Has Your Store Been Abandoned?

Has your store been abandoned . . . or does it just look like it’s abandoned? “No way” says you, “we have sales staff, lots of inventory and we’re open for business!”

The problem is your store may be open for business, but it just doesn’t look like it! Have you ever stepped back and taken an objective view of your place of business? Do you have area assignments for your sales personnel? Are they trained to approach any and all consumers with an offer to help them or direct them as needed? Are your sales personnel trained in the art of salesmanship and do they have an arsenal of great sale items and other incentives?

Is your selling staff just persons with a name tag or are they trained to augment sales and enrich the reputation of the store? Expressed more succinctly, is your staff just an expense or do they genuinely enhance both the sales and reputation of your store?

In my line of work, I visit a lot of stores, both related to our industry and those stores that sell everything but tackle and sporting goods. Irrespective of what a store sells, the store and its personnel must appear to be alive, vibrant and fully engaged in the business of making its consumers satisfied. To the extent that the store looks dead, empty and attended by an uninterested group of salespersons, then its sales and reputation will suffer greatly.

 The successful store is so, not because of good luck or happenstance, but rather by strong presentation, interactive displays and selling personnel who make the consumer their first concern rather than completing miscellaneous store housekeeping chores.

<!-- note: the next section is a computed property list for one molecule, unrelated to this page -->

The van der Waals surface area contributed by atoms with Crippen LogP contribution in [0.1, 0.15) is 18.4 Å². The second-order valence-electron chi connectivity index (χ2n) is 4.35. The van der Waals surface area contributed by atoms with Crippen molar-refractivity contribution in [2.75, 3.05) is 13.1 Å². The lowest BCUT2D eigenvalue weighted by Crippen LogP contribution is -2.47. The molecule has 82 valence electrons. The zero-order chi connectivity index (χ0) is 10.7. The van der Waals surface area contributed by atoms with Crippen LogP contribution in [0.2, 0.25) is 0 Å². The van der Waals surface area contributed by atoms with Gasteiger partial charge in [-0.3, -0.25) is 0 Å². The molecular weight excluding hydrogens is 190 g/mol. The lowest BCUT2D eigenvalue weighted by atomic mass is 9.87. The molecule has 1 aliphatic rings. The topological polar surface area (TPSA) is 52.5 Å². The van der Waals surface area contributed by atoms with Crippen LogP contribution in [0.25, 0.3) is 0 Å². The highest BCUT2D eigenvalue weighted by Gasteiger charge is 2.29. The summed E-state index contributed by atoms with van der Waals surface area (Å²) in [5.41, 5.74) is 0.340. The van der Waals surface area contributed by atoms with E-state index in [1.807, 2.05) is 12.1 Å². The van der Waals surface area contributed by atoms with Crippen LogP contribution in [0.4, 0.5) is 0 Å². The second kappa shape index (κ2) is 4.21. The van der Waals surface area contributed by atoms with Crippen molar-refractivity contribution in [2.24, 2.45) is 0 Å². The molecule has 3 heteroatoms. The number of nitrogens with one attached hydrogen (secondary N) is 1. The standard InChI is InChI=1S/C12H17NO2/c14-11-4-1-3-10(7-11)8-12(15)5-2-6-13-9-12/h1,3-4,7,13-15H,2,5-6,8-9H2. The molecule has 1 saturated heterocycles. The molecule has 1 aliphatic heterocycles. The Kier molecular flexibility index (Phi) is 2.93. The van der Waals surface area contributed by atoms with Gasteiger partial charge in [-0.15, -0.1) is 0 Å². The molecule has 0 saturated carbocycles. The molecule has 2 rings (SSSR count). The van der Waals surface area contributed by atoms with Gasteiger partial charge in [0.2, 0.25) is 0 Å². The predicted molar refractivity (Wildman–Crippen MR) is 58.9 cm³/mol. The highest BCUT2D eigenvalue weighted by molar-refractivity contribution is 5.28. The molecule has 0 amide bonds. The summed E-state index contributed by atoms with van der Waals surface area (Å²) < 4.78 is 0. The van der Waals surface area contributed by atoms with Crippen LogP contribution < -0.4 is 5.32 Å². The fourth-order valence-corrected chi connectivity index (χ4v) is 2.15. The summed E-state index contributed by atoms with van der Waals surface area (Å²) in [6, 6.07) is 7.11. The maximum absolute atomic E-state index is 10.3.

Store sales don’t just materialize by luck or happenstance; they generally happen because the store stocks inventory that’s in demand, is competitively priced and merchandised is such a way that sales are maximized. If the store looks stale, diminished or abandoned, or if the personnel are not to be seen, then you are likely to receive an in-kind reaction from the consumers . . . abandonment!

And finally, let me add one final element that will prevent the appearance of abandonment . . . it’s incentives and excitement. As the consumers enter the store, they should be greeted by a sense of value, anticipation and time urgency. Visiting consumers should see a listing of the day’s special values prominently posted at multiple places around the store.

Displays should have sale items which are hard hitting and coupled with a sense of time urgency signing such as “this weekend only,” “today only,” while supply lasts,” and the like. Major traffic aisles should have table, pallet or racked displays of really good values with strong visible attraction. Consumers are highly reactive to value purchases while quantities last or for a limited time. 

My counsel to you is to visit your own store and make a long and hard assessment of what you see, don’t see or the ultimate message being received. Are you sensing abandonment or an invitation to enter, look around and enjoy the many merchandise values to be discovered?